Spekboom is a sprawling shrub found in South Africa, especially in the Eastern Cape where it pretty much dominates everything else. In Addo Elephant Park, Spekboom covers 80% of the landscape, so the elephants are literally up to their necks in it all the time, which works well because they love the stuff.
‘Spekboom’ translates to ‘pork bush’, but it’s rather a reference to the fat leaves on the plant. It’s very gooey and aloeish and if done properly, you can make the little rounded leaves pop, which is extremely satisfying.
And it’s delicious! Double win! One of its quirks is that it tastes much more acidic in the morning than it does in the evening. I have tested this. The leaves taste a lot like acidic peas. Nobody likes acidic peas, but when you’re out in the bush, the leaves are like chocolate. Chocolate that grows on trees. This is so wonderful that my mind can’t process it. I once sat at the Addo hide with two plain pieces of bread, which I proceeded to fill with Spekboom leaves that I had plucked from the bush beside me, as onlookers gasped in horror. I can assure you that it’s quite good in sandwiches… and as a result, I had the hide during prime viewing hours, all to myself!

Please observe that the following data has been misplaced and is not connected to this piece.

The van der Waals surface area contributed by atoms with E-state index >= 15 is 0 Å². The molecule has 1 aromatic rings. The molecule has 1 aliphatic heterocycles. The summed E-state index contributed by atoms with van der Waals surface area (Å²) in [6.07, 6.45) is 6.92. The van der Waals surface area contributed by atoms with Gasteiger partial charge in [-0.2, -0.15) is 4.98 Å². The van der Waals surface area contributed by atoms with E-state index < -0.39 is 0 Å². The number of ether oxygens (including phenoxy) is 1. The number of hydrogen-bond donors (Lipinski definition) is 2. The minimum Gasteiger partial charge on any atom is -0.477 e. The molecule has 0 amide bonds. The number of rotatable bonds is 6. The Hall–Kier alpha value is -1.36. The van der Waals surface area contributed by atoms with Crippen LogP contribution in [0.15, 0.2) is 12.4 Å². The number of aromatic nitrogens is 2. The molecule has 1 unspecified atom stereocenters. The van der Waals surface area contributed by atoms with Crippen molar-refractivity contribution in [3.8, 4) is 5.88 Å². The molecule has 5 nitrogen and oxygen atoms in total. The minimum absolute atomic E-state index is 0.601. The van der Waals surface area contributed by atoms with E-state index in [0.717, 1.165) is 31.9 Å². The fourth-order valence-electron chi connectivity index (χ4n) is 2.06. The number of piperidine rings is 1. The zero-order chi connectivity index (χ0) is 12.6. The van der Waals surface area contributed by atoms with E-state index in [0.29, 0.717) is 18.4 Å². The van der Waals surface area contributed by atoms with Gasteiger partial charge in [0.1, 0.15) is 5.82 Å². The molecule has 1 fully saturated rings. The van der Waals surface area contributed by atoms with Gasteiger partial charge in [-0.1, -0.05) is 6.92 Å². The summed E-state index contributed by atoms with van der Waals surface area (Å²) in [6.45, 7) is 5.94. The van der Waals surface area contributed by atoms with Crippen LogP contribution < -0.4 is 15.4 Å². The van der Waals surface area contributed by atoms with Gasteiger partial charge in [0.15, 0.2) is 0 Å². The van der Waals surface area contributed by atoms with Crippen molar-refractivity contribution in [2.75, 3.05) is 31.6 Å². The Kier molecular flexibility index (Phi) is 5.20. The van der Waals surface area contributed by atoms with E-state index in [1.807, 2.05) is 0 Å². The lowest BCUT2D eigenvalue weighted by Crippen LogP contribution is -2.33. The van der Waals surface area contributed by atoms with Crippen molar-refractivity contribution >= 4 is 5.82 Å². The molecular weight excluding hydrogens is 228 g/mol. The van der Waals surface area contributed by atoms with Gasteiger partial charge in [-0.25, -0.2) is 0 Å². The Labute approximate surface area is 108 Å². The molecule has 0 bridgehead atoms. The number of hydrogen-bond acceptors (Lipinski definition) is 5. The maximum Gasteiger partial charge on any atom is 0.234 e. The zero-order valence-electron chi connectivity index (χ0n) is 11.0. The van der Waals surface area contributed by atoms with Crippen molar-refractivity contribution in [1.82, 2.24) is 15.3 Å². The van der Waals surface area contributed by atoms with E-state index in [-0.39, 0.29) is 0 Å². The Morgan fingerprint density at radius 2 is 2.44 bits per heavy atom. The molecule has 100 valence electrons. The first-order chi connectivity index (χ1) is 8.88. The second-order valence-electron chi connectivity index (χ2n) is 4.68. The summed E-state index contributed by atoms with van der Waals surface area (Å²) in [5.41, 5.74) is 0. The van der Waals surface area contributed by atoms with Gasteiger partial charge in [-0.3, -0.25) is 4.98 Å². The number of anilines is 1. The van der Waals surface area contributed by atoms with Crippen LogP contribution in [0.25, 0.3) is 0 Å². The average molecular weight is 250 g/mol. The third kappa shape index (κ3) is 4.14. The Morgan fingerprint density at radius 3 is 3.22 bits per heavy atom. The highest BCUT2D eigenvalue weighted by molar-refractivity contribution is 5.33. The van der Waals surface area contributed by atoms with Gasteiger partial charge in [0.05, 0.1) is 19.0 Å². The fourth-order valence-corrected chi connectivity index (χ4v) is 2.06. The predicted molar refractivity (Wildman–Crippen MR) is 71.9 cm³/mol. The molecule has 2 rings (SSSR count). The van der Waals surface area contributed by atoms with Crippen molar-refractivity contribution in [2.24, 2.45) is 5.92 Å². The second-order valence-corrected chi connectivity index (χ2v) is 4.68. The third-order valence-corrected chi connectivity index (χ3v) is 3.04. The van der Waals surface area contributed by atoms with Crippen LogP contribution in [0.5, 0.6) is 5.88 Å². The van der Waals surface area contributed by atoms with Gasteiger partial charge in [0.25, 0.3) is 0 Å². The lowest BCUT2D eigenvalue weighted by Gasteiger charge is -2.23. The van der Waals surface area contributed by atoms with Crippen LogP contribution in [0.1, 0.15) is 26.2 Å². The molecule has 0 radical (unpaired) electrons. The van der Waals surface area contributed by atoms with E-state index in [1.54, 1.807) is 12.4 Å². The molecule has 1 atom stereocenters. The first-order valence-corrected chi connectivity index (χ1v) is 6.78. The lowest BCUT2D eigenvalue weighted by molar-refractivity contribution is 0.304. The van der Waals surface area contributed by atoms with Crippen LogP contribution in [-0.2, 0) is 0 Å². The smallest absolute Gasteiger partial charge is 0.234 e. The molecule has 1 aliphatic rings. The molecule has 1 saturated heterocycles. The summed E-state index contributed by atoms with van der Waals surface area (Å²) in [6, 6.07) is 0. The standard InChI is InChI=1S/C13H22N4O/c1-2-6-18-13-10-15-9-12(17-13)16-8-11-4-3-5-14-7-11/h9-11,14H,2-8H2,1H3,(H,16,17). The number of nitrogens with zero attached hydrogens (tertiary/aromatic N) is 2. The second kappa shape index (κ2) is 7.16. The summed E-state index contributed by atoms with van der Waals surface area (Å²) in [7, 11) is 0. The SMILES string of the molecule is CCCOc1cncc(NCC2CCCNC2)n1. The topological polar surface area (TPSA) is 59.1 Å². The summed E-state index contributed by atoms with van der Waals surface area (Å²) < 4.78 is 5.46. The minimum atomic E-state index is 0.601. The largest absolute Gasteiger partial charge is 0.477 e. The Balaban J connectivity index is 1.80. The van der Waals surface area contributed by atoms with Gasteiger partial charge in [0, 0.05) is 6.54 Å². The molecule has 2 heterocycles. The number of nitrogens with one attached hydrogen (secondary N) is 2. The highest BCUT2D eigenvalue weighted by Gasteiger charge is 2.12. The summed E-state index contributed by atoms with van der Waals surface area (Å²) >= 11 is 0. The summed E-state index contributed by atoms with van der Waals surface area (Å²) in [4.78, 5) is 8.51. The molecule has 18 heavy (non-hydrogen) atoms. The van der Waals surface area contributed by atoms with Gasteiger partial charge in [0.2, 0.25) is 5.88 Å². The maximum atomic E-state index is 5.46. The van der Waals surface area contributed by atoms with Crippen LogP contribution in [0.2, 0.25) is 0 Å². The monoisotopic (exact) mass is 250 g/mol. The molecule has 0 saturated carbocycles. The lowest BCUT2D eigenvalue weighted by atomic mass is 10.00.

Spekboom also works well as natural fencing. It effectively blocks views, but doesn’t dampen the sound of your elderly campsite neighbours playing swing music and generally being rowdy. And the walls don’t stop monkeys from stealing kitchen utensils, like Sporks.
It’s wonderfully adapted to living in Addo and it has to be. Addo has a lot of elephants. And I mean A LOT. They eat a lot of Spekboom. Fortunately, Spekboom has the ability to grow without having to plant seeds anywhere. A branch gets snapped off by an elephant, falls on the ground and a new Spekboom bush starts growing. Beautiful. This feature makes it very beneficial to the environment, because it can grow from nothing in horribly unfavourable conditions. Useful when you have a patch of arid land you need to regenerate. Love.